Event-Related Potentials and Executive Function in Adolescents with Autism Spectrum Disorders; a Case-Control Study
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Autism Spectrum Disorder (ASD) is now regarded a neurobiological disorder (NDD) with perturbations of brain development. Even so, the diagnosis is still defined based on behavioral criteria, including developmental history and observations of present behavior. The wide range of ability and disability in ASD creates a need for tools that parse the phenotypic heterogeneity into meaningful subtypes with respect to both understanding disease mechanisms and managing symptoms. A steadily increasing number of genes are found to be associated with ASD, and the connections between genotype and phenotype is complex. Performance in neuropsychological tests show considerable variations within the group, and is not necessarily associated with symptom severity or core disease features. The aim of the current study is to identify electrophysiological correlates of core features at a biological level between genetics and behavior and by this elucidate neuropathological mechanisms. The focus is on performance and electrophysiological parameters related to executive function (EF), the effect of emotional content in the stimuli and age related changes. Electrophysiological data during a cognitive task performance were recorded to capture real time neurobiological activity. The participants included 49 adolescents 12 – 21 years with ASD and 49 typical developing (TD) adolescents in the same age range. Electrophysiological responses in the electroencephalogram (EEG) were registered while the participants completed a visual cued Go-Nogo task with either neutral (part one) or emotional (part two) pictures as stimuli. All data were registered in the two parts of the test separately. Social function was assessed by parent-rated Social Responsiveness Scale (SRS), EF by performance in the task and parent-rated Behavior Rating Inventory of Executive Function (BRIEF). The SRS and BRIEF scores were markedly enhanced in the ASD group (Cohens d correspondingly 3.7/ 3.1). The effect of age was investigated either with age as a continuous variable or by splitting the participants at the age of 16 years. Performance data; reaction time (RT), reaction time variability (RTV), omissions and commissions, were registered. The following Event Related Potentials (ERPs) were computed: cue P3, CNV, N2 Go/ Nogo and P3 Go/ Nogo. The first paper focuses on the performance data. In the part with emotional pictures, a positive correlation between reaction time (RT)/ reaction time variability (RTV) and social function (SRS) (p = 0.044/ 0.037) was found in the young age group, suggesting increasing difficulties in emotion recognition with increasing social problems. The results did not support the same in the old group or in part one of the task. In the last quartile of the test, RTV in participants over 16 years was negatively correlated with SRS (p = 0.011), suggesting enhanced sustained attention with increasing social problems. In the second paper, ERPs elicited by the cued Go-Nogo task are discussed. The P3s, components related to target identification and response selection, were similar between ASD and TD. The CNV, associated with response preparation, was enhanced in the old group of ASD participants (p = 0.015). When excluding participants with comorbid ADHD this CNV enhancement increased (p = 0.008). In the ASD-group without comorbid ADHD, enhancement in the N2, a component supposed to represent conflict monitoring, was found. The ERPs related to emotional pictures were equally attenuated in all participants, suggesting a similar effect of stimulus content on neurophysiological responses in ASD and TD. Thus, performance in our task did not indicate executive dysfunction in ASD, despite markedly increased deficits in everyday EF as reported by scores on the BRIEF. On the contrary, the study supports enhanced response preparation and conflict monitoring in ASD. This may be related to the clinical core feature Insistence of Sameness (IOS). The third paper aimed to evaluate the ERPs in the passive parts of the test, when no action was required. The peak amplitude and latency of the occipital N1, an early ERP related to visual perception, and the P3a amplitude, a component related to switching of attention, were calculated. The N1 peak was markedly delayed in ASD subjects, (p < 0.001, Cohens d = 0.75) and the P3a amplitude was increased (p = 0.002, Cohens d = 0.64). N1 latency and P3a amplitude correlated positively with the BRIEF (r = 0.35/ 0.35, p = 0.003). This study supports delayed emotion recognition in young adolescents with ASD. No executive dysfunction in task performance was found, on the contrary, enhanced sustained attention measured as reduced RTV was found with increasing social problems. ERP components suggesting enhanced response preparation and conflict monitoring were registered in ASD. The ASD participants also showed delayed components related to perception and increased components related to attention orienting in the passive parts of the test, suggesting “hyper-awareness” and abnormal attention allocation. Our findings underscore the importance of controlling for comorbidity when interpreting results of studies on ASD. Describing meaningful subtypes of ASD has proven difficult. ERP alterations may be useful biomarkers contributing to stratification of the disorder to better understand underlying pathology and guide effective interventions.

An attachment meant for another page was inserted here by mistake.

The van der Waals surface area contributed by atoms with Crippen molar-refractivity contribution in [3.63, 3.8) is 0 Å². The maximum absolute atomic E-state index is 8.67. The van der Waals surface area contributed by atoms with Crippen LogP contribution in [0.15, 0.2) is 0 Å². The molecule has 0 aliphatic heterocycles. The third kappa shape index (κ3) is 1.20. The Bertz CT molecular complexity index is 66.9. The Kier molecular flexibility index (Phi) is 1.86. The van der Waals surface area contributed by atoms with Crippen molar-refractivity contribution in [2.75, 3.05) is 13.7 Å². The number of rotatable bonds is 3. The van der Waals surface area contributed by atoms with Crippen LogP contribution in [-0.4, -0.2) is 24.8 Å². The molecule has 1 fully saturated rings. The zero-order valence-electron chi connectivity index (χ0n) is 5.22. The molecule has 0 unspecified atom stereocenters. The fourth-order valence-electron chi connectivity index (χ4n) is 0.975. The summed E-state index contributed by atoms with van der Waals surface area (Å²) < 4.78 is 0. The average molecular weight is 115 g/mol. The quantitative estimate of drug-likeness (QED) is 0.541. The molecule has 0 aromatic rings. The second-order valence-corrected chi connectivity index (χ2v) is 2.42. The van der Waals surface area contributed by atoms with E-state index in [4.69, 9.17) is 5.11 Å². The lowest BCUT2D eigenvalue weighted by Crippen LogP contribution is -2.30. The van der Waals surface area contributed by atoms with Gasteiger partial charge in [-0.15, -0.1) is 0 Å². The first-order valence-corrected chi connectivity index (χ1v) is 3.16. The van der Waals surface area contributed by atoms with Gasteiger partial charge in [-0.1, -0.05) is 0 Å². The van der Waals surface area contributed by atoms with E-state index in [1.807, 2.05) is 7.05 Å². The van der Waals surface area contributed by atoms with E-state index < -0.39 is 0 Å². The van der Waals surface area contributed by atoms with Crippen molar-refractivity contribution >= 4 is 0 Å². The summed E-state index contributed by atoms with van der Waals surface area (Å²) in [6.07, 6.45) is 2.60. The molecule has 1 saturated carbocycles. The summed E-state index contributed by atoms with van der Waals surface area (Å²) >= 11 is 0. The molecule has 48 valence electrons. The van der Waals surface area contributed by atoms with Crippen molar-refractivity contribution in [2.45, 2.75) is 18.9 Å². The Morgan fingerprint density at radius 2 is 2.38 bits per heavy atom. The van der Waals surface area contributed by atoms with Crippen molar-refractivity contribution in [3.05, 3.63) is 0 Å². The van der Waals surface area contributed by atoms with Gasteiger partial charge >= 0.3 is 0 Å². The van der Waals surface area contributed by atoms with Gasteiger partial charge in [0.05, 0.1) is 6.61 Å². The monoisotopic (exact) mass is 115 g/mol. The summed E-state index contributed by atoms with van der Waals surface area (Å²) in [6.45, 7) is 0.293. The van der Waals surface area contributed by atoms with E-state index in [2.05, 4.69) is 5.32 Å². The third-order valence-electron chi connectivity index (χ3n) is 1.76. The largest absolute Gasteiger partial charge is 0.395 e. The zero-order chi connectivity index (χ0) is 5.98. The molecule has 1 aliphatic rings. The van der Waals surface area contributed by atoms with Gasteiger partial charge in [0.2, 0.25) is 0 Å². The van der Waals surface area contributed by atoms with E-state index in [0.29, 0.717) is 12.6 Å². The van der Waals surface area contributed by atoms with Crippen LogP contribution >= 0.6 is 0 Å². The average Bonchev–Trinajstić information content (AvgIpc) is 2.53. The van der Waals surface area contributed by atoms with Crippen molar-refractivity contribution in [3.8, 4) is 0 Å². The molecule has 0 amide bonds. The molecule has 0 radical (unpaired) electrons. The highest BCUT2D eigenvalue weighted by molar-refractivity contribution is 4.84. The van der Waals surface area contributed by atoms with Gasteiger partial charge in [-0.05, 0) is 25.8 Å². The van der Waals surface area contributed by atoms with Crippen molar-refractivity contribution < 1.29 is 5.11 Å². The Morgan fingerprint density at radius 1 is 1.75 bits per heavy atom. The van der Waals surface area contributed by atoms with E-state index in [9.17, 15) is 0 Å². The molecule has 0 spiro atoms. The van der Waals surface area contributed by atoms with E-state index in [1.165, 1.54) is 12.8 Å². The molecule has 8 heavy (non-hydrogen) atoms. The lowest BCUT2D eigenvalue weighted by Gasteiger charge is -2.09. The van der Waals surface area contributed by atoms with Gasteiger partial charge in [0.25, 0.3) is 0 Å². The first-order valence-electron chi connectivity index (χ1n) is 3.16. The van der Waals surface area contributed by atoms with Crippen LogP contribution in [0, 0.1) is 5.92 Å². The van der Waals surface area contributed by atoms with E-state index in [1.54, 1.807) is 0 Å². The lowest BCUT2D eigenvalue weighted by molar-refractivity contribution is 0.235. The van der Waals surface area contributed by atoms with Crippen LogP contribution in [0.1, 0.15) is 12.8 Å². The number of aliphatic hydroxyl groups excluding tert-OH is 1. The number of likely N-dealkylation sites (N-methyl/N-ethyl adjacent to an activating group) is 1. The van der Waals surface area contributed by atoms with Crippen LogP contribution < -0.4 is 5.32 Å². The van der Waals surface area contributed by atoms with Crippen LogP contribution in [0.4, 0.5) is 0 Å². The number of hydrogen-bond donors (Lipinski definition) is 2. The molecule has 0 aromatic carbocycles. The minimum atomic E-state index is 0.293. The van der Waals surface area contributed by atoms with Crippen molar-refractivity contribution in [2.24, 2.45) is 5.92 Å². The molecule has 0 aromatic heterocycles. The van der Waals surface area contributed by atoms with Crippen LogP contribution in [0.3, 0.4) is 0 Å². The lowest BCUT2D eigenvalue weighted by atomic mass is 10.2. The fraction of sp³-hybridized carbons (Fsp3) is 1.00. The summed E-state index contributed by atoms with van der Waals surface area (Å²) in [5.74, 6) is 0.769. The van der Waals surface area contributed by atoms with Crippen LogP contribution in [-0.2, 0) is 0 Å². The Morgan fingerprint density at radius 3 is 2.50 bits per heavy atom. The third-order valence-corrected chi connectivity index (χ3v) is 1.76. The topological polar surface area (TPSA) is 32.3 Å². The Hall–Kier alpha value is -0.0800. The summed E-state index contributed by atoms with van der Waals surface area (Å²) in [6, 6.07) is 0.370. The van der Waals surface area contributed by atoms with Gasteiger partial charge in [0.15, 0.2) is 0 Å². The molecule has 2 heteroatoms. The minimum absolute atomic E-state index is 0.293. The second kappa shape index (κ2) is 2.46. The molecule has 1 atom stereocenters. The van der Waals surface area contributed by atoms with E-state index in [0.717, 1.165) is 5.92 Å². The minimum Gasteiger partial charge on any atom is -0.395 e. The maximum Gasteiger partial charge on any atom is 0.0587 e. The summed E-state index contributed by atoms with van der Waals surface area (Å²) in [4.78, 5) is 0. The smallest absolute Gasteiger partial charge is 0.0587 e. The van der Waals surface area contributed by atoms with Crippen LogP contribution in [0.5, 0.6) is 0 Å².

Has partsPaper 1: Høyland, Anne Lise; Nærland, Terje; Engstrøm, Morten; Lydersen, Stian; Andreassen, Ole Andreas. The relation between face-emotion recognition and social function in adolescents with autism spectrum disorders: A case control study. PLoS ONE 2017 ;Volum 12.(10) s. 1-16 - This is an open access article distributed under the terms of the Creative Commons Attribution License, which permits unrestricted use, distribution, and reproduction in any medium, provided the original author and source are credited. https://doi.org/10.1371/journal.pone.0186124
Paper 2: Høyland, Anne Lise; Øgrim, Kjell Geir; Lydersen, Stian; Hope, Sigrun; Engstrøm, Morten; Torske, Tonje; Nærland, Terje; Andreassen, Ole Andreas. Event-related potentials in a cued Go-NoGo task associated with executive functions in adolescents with autism spectrum disorder; A case-control study. Frontiers in Neuroscience 2017 ;Volum 11:393. s. 1-13 - This is an open-access article distributed under the terms of the Creative Commons Attribution License (CC BY) https://doi.org/10.3389/fnins.2017.00393
Paper 3: Høyland, A. L., Nærland, T., Lydersen, S., Engstrøm, M., Torske, T. & Andreassen, O. A. Atypical Event Related Potentials revealed during the passive parts of a Go- Nogo task in Autism Spectrum Disorder. A case-control study.